[en] The relationship between diversity and productivity of plant community under plant invasion has been not well known up to now. Here, we investigated the relationship between diversity and productivity under plant invasion and studied the response of species level plant mass to species richness in native and invaded communities. A field experiment from 2008 to 2013 and a pot experiment in 2014 were conducted to study the effects of plant invasion on the relationship between diversity and productivity and the response of species level plant mass to species richness in native and invaded communities. The community level biomass was negatively correlated to plant species richness in invaded communities while the same relationship was positive in native communities. The species level plant mass of individual species responded differently to overall plant species richness in the native and invaded communities, namely, most of the species’ plant mass increased in native communities, but decreased in invaded communities with increasing species richness. The complementarity or selection effects might dominate in native communities while competition effects might dominate in invaded communities. Accordingly, the negative relationship between diversity and productivity under plant invasion is highlighted in our experiments.
[en] This report compiles background information that can be used in planning appropriate countermeasures for forest and park areas in Denmark, Sweden, Finland and Norway, in case a nuclear accident results in large-scale contamination of forests. The information is formulated to inform the forestry sector and radiation protection experts about the practicality of both forest management techniques and mechanical cleanup methods, for use in their planning of specific strategies that can lead to an optimal use of contaminated forests. Decisions will depend on the site and the actual situation after radioactive deposition to forested areas, but the report provides background information from investigations performed before an accident occurs that will make the process more effective. The report also discusses the radiological consequences of producing energy from biomass contaminated by a major nuclear accident, both in the context of normal bio-fuel energy production and as a means of reducing potentially severe environmental problems in the forest by firing power plants with highly contaminated forest biomass. (au)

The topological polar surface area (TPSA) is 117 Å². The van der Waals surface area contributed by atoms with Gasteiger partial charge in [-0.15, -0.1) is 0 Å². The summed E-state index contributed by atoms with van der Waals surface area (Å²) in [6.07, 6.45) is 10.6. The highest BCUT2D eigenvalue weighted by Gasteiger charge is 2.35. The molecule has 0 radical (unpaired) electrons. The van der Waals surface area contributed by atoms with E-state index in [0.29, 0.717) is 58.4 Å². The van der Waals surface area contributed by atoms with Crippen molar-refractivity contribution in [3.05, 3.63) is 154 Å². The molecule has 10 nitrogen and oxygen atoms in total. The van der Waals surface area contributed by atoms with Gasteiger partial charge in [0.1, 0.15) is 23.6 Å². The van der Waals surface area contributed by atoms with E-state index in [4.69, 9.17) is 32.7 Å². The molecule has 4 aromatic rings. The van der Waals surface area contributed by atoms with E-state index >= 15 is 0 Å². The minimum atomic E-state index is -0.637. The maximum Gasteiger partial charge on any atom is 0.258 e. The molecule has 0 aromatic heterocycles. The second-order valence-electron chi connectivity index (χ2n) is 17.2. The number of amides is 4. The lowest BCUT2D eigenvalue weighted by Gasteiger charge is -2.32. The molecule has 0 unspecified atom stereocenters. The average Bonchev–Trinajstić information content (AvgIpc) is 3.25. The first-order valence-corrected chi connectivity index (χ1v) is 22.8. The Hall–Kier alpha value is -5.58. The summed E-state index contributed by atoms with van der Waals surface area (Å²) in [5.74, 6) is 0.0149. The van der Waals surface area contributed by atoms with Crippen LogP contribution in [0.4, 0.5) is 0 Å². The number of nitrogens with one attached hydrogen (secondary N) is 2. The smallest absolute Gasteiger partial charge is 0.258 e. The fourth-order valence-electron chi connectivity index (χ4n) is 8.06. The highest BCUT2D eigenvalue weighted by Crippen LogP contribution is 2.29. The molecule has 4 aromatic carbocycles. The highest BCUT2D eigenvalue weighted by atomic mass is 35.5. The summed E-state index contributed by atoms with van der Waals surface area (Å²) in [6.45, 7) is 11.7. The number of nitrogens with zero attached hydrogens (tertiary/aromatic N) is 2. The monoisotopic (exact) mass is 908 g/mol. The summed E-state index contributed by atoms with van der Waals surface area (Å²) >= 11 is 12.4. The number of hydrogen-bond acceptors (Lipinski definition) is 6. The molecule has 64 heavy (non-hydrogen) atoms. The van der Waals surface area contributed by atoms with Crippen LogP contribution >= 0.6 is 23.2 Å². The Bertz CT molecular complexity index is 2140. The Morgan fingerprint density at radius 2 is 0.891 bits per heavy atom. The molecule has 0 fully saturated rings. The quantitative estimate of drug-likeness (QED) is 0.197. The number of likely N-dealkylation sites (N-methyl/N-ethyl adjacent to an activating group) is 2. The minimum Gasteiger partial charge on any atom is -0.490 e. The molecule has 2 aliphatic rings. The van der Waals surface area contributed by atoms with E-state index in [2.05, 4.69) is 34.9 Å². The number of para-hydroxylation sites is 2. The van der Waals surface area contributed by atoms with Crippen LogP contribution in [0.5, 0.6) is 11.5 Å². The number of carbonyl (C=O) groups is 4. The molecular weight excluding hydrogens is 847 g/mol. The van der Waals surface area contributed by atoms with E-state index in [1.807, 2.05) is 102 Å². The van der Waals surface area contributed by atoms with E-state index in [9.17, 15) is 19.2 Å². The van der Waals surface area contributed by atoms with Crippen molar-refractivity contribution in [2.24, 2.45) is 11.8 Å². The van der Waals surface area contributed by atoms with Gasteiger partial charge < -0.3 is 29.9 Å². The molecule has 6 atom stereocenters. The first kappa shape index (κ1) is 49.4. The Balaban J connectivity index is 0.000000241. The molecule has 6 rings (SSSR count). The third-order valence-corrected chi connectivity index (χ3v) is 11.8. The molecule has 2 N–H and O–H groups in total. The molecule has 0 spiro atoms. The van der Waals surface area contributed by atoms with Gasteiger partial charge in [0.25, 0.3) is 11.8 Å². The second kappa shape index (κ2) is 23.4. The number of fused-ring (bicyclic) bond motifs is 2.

[en] Reducing emissions from deforestation and forest degradation, and enhancing carbon stocks (REDD+) is a crucial component of global climate change mitigation. Remote sensing can provide continuous and spatially explicit above-ground biomass (AGB) estimates, which can be valuable for the quantification of carbon stocks and emission factors (EFs). Unfortunately, there is little information on the fate of the land following tropical deforestation and of the associated carbon stock. This study quantified post-deforestation land use across the tropics for the period 1990–2000. This dataset was then combined with a pan-tropical AGB map at 30 m resolution to refine EFs from forest conversion by matching deforestation areas with their carbon stock before and after clearing and to assess spatial dynamics of EFs by follow-up land use. In Latin America, pasture was the most common follow-up land use (72%), with large-scale cropland (11%) a distant second. In Africa deforestation was often followed by small-scale cropping (61%) with a smaller role for pasture (15%). In Asia, small-scale cropland was the dominant agricultural follow-up land use (35%), closely followed by tree crops (28%). Deforestation often occurred in forests with lower than average carbon stocks. EFs showed high spatial variation within eco-zones and countries. While our EFs are only representative for the studied time period, our results show that EFs are mainly determined by the initial forest carbon stock. The estimates of the fraction of carbon lost were less dependent on initial forest biomass, which offers opportunities for REDD+ countries to use these fractions in combination with recent good quality national forest biomass maps or inventory data to quantify emissions from specific forest conversions. Our study highlights that the co-location of data on forest loss, biomass and fate of the land provides more insight into the spatial dynamics of land-use change and can help in attributing carbon emissions to human activities. (letter)